In early January, Representative Darrell Issa (R-CA) said that there is too much animosity regarding immigration reform for Democrats and Republicans to reach a realistic compromise before 2015.
“Comprehensive immigration reform is hard to do with the best environment between the executive branch between the House and Senate. We don’t have the best opportunity,” Issa, a contributing author to the high-skilled employee version of immigration reform, said.
But President Obama was recently described as “cautiously optimistic” about Republican compromise and expects Speaker John Boehner (R-OH) to pass immigration reform this year.
Republicans may feel politically vulnerable during the 2014 election cycle if they sidestep immigration reform, especially since it is a high-priority issue with Hispanic voters.
“I think our Republican colleagues realize that to be blocking immigration reform is not good for them,” Senator Charles Schumer (D-NY) said.
What gives President Obama hope that the House Republicans will go forward with immigration reform this year? Boehner has made several recent moves that seem to signal his desire for bringing legislation to the floor. One such move was hiring Rebecca Tallent to serve as his new director of immigration policy.
Tallent previously worked for Senator John McCain (R-AZ), who co-sponsored the Senate immigration bill with Senator Schumer in 2013. In addition, he and House Majority Leader Eric Cantor (R-VA) told House colleagues at a closed-door meeting early this month that immigration reform would be a priority in 2014.
It is believed that Boehner plans to unveil a set of Republican guidelines for immigration reform before President Obama’s State of the Union address on January 28. One of the trickiest and divisive issues continues to be granting the estimated 11 million undocumented residents a path to U.S. citizenship.
It is thought that House Judiciary Committee Chairman Bob Goodlatte (R-VA) and Budget Committee Chairman Paul Ryan (R-WI) will take the lead in authoring this aspect of the bill and will offer a path to citizenship through existing channels.
Conservative House Republicans oppose proposals that offer a path to citizenship for millions of these undocumented residents, which they consider to be a form of amnesty for law-breakers. In fact, House conservatives rejected the most recent immigration reform bill because it included a special 13-year path to U.S. citizenship.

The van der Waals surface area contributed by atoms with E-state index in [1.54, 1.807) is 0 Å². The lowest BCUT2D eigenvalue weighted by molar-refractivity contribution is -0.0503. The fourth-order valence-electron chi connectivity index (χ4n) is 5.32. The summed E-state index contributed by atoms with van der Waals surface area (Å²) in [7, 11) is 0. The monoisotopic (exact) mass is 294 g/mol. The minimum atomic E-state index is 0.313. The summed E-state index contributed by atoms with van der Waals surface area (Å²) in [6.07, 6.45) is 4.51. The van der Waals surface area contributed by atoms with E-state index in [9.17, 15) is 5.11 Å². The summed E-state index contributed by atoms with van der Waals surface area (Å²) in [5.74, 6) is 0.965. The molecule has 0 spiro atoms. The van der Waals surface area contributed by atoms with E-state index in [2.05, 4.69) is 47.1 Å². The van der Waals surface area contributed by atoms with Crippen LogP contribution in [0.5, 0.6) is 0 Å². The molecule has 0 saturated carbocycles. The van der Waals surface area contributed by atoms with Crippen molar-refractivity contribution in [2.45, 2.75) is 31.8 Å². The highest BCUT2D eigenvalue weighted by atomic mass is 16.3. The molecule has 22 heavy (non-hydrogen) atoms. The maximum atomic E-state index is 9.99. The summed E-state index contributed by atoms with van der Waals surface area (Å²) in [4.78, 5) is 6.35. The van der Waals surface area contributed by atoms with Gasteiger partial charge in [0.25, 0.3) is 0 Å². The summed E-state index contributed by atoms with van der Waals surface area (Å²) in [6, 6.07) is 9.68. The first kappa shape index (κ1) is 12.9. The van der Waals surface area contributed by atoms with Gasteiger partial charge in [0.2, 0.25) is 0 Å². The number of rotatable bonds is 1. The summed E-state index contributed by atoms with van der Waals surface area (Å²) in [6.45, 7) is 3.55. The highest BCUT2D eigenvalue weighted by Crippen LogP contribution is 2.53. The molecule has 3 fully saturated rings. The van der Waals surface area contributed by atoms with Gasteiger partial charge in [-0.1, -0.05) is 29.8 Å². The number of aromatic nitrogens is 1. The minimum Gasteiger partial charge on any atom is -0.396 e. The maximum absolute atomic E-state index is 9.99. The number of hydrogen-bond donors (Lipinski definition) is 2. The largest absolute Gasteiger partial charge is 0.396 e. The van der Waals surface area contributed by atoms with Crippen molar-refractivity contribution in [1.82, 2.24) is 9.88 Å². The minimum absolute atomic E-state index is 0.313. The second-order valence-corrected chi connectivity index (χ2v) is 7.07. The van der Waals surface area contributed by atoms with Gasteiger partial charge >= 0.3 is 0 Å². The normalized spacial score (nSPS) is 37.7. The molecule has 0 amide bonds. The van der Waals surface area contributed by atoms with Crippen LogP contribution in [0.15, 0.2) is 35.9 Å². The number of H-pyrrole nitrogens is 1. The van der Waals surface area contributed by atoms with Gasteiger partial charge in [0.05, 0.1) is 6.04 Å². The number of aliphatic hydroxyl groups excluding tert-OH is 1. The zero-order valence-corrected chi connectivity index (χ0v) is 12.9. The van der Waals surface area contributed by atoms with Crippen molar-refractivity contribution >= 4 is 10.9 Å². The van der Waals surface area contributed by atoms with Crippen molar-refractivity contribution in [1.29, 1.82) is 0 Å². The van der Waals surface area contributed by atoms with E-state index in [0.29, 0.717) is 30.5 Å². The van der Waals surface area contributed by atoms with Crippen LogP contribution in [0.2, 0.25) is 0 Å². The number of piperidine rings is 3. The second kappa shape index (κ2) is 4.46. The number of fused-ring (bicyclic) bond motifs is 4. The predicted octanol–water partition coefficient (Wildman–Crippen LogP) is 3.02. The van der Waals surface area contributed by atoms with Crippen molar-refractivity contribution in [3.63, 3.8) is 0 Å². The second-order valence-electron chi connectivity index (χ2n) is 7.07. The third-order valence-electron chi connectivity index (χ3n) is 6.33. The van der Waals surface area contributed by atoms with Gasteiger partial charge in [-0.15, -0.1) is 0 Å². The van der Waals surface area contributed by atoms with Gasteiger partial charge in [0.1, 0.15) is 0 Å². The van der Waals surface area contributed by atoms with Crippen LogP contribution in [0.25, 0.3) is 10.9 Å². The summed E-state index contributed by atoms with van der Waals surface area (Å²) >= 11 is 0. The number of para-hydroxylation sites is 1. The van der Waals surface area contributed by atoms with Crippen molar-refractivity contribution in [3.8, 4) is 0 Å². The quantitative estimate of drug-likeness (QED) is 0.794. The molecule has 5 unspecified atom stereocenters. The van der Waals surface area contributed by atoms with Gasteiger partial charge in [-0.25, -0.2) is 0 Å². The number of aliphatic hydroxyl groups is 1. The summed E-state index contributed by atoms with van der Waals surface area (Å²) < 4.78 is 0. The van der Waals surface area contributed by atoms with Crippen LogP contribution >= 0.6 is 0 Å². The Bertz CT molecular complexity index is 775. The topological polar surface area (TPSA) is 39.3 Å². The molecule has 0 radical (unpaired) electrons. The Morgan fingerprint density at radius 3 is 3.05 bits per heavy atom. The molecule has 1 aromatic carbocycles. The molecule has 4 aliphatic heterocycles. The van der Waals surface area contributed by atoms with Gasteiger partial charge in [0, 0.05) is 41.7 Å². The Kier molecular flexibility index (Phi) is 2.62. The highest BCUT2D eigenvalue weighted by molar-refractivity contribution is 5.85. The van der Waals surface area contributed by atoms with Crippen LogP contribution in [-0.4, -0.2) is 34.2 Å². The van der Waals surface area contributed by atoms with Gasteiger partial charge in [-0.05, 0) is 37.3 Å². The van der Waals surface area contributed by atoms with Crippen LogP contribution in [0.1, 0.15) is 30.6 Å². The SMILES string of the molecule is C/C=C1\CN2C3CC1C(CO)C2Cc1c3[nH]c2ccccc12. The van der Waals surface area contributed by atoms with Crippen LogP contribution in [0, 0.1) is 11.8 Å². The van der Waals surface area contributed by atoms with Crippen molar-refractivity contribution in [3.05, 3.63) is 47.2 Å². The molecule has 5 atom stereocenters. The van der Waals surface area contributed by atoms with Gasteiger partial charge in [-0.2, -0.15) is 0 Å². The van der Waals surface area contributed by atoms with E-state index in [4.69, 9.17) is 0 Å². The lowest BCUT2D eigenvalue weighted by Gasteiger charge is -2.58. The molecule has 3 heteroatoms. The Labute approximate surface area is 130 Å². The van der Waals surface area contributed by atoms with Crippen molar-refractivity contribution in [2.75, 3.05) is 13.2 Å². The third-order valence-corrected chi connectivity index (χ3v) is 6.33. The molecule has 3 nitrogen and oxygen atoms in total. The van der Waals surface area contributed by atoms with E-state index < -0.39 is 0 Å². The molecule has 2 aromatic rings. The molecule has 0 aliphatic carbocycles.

On the other hand, advocates for immigration reform are fine with granting a path to citizenship through existing avenues.
Provided that those existing channels are wide enough, immigration reform advocates support the current pathways, Brent Wilkes, executive director of the League of United Latin American Citizens, said.
What would an immigration reform bill look like coming from the House of Representatives? Boehner has said in the past the House would “not act on a comprehensive bill, but instead pass a series of measures.”
These measures are expected to emphasize border and interior security measures and a path to citizenship for undocumented immigrants.
“I feel like the dynamics in the House are definitely tilting in our favor right now,” Marshall Fitz, director of immigration policy at the Center for American Progress, a liberal think tank, said.
Fitz added that he also thought it was likely that immigration reform advocates may be frustrated by the lack of detail in the Republican legislation.
While Republicans may propose a path to citizenship for millions of undocumented residents, they want legalization tied to stronger enforcement. As such, Republicans are expected to push for granting more power to state and local authorities to enforce immigration laws, a point that Democrats generally oppose.
Senator Marco Rubio (R-FL), a co-sponsor of the senate bill, stated that legislation to enact a path to legal citizenship is far from passage. However, he believes that a series of legislative proposals brought forth in the House could build momentum that could lead to the passage of an immigration reform bill in the House.
Wilkes said that a piecemeal approach would be acceptable to advocates of immigration reform as long as the House addresses each of the areas covered by the Senate bill.
House Democrats welcome Boehner’s moves toward immigration reform, but will want to see the proposals before they commit to supporting their contents.
In the end, passage of an immigration reform bill is about meeting half way. The question that remains to be answered in 2014 is how far Democrats and Republicans willing to bend for the sake of immigration reform?
“I think we have a very realistic chance to legalize undocumented immigrans, put millions on a path to citizenship, stop the deportations that are brutalizing immigrant communities and restore legal immigration if we work together in a bipartisan fashion in Washington,” Representative Luis Gutierrez (D-IL) said.